We use smartphones and smartwatches in our day-to-day life, and while all these devices come with accessibility features, not a lot of us are aware of them. I’m pretty sure that you may have come across these features in the Settings menu of your smartphone at some point. These are the features that are specially designed for people with disabilities, with an aim to take disability out of the equation.
Thursday, May 17 is celebrated as Global Accessibility Awareness Day, and Apple is highlighting a few ways in which it has worked to make life easier for people with disabilities. Apple has also dedicated the iOS App Store homepage to highlight accessibility apps such as DigitEyes, which is basically a barcode reader, BeMyEyes, an app for the blind or visually impaired, BlindSquare for indoor and outdoor navigation, and more. Here’s a look at different accessibility features that you can find on the iPhone and Apple Watch.
iPhone accessibility features for the visually impaired
For the visually impaired, Apple has included as many as 12 accessibility features. Each feature is designed to help the users in operating the smartphone. The VoiceOver feature uses gesture-based screen reader to let users know use the iPhone without seeing the screen. With the feature enabled, one can simply triple-click on the Home button to access VoiceOver feature from anywhere in the iOS. It will offer a description of everything on the screen, right from the person calling you, to the battery level. And there are built-in voices in over 30 languages.
As the VoiceOver feature is integrated in the iOS, it will work with all built-in iPhone apps, and third-party apps as well. Apple also mentioned that it works with the developers to make these features accessible in their apps. There is also voiceover image recognition that will tell you if a photo features a dog, smiling faces, a tree and much more. Also, it can read aloud text from the image file.
With VoiceOver gestures, you can easily control the iPhone with simple gestures. Simply tap the button to hear a description, and double tap to select it. And when you want privacy, you can enable screen curtain that will turn off the display completely, but you will still keep hearing the voice.
Then you also get VoiceOver text input, where it will read aloud each character on the keyboard as you touch it, and once again when you enter it. A VoiceOver Braille Keyboard is also present with support braille chords in six- and eight-dot. This enables direct braille entry without needing a physical braille keyboard.
For people with color blindness, iOS also lets you invert colors, enable greyscale, and reduce white point from the screen. Users can also choose from colour filters to support different forms of colour blindness.
iOS also includes zoom feature with built-in screen magnifier that works across the OS, and it is compatible with all the apps that are available on the App Store. Turning Zoom feature on, you can get full-screen or picture-in-picture view, depending on your needs. What’s more, you can adjust the magnification level between 100 and 1,500 percent.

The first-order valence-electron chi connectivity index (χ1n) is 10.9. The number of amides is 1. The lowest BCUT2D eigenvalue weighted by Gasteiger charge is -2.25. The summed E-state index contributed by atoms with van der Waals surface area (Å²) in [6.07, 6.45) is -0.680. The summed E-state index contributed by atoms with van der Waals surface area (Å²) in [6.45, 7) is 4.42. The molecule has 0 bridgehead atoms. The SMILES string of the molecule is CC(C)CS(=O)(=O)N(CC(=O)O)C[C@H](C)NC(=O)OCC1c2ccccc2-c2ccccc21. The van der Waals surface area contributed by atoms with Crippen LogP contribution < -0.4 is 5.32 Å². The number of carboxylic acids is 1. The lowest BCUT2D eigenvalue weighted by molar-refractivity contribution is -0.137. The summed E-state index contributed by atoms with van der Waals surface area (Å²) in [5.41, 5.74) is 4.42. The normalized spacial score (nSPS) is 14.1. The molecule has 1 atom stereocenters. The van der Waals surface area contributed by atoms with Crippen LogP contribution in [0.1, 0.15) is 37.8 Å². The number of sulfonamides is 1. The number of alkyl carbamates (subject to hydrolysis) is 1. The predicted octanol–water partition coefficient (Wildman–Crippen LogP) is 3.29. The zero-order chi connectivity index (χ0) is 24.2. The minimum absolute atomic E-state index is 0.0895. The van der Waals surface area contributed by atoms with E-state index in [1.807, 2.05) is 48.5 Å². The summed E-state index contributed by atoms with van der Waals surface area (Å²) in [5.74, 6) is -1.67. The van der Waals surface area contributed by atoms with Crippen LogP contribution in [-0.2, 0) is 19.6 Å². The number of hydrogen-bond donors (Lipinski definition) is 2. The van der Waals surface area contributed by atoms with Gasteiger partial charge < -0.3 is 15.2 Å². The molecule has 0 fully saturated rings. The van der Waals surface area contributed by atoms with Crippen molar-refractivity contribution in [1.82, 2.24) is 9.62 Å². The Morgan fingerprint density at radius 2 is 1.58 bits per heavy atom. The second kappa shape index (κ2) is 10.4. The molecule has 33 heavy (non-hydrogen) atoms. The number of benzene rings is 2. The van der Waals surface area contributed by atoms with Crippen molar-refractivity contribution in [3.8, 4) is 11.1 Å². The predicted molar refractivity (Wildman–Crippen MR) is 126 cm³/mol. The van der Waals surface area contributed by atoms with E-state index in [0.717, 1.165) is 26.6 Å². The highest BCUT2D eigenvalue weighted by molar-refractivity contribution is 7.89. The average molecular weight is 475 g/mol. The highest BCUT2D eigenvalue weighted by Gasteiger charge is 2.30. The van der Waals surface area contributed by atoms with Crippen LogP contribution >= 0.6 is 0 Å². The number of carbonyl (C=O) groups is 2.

Watch: Apple iPhone X Review
For those having difficulties in reading the text on the iPhone, there is a Speak Screen feature that reads aloud your iMessages, web page content, emails, and e-books. You can turn on this feature by swiping down from the top using two fingers, or just ask Siri to Speak Screen. You can also adjust the speaking rate and dialect of the voice as per your needs.
Lastly, there is dictation feature as well that lets you talk whatever you want to type, and the iPhone will do the speech to text translation for you. It makes things easier as you don’t need to type an e-mail, web address or take notes. And as a bonus, Hindi dictation is also available on iOS, a feature built for India.
iPhone features for hearing impaired
Hearing aids and sound processors
Apple has worked with manufacturers to create sound processors and hearing aids that are specially designed to work with iPhones and iPads. They offer good sound quality and can be easily setup and used as any other Bluetooth device.
Stereo recordings usually have distinct right and left channel audio tracks, and if a user is deaf in one ear, he / she may miss out on some audio. iOS can help to play both the audio channels in both ears to ensure you don’t miss a single note of word from the audiobook or concert.
When you get an incoming call or a FaceTime call, the iPhone will vibrate and alert you about the same. This also works for sent or received emails, text messages and calendar events. Users can also have different vibration patterns or create one of their own for different alerts.
Apple Watch accessibility features
Activity and Workout app
Apple Watch is a smartwatch, but as Apple says, it has built it with fitness in mind. The Activity app offers a snapshot of daily activities, and the goal is to close each of the three rings on a daily basis. The workout is a bit different for wheelchair users. Instead of stand goal, it will encourage them to roll or stretch every hour. And the sensors on the Apple Watch are calibrated for different surface types for inclines and transition movements, right from seating at your desk to moving from a wheelchair.
On the iPhone, Taptic Engine vibrates to intimate different types of pressure, from a tap to hard press, and the same goes with the Apple Watch too. It will give you a gentle tap to ensure you don’t miss out on a new message, an email, or a call.
Scribble and Font Adjustment
For those who don’t use voice dictation, there is a smart reply feature that lets you write back by scribbling letters on the display, and it will then convert it into text. You can also adjust the text size for different Apple Watch apps such as Messages, Settings, Mail and more, this making it easier to read. To make the text heavier, you can also choose bold text, and it works across all built-in apps.